Sometimes I think we mothers need a bit of hovering. We have hovered over husbands (even ex ones), children, jobs, aged parents etc. I look up sometimes and can’t see or hear any helicopters hovering overhead… when do we get our helicopters?

  12. If she can’t hear you – you aren’t hovering, only caring. I’d be waiting at each reasonable stop. (maybe not, but I’d sure think about it really hard)

    Under force of insurance I went to a new doctor just last month. She was a delight, better than the last even. Just got a letter she’s leaving the country to do some sort of charity work. Totally figures.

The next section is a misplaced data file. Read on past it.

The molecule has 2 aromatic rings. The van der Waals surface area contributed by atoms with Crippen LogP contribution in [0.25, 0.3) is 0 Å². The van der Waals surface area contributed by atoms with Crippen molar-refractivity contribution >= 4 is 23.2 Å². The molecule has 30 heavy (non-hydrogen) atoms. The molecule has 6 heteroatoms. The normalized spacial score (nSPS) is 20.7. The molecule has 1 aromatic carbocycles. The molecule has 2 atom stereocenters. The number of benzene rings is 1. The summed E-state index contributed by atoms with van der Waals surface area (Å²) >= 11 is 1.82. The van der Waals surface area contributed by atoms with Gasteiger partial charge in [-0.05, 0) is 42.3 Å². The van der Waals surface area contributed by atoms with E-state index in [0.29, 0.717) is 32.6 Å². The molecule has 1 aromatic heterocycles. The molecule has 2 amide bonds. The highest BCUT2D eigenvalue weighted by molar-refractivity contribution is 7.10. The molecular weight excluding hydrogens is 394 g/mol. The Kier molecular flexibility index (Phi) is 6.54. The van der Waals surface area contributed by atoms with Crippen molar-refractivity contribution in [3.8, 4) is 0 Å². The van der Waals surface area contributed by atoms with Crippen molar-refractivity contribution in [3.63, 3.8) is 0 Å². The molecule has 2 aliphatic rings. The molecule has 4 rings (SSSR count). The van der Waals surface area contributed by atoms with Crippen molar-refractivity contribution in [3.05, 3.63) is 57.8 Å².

13. It’s nice that you hover, hover, hover. But she’s a big girl….you know that.

  14. As I think I’ve said to you before, you’re a good mama. And any good mama needs to wonder what is happening to her child. For godsakes, if my dad doesn’t hear from me for 2 days he goes nuts. But both he and my mother know that when I travel I’ll be safe and write tons of email *maybe*…

    I hate finding new doctors. Do you know in all my time in A2…I still go back to Flint to my old doctors?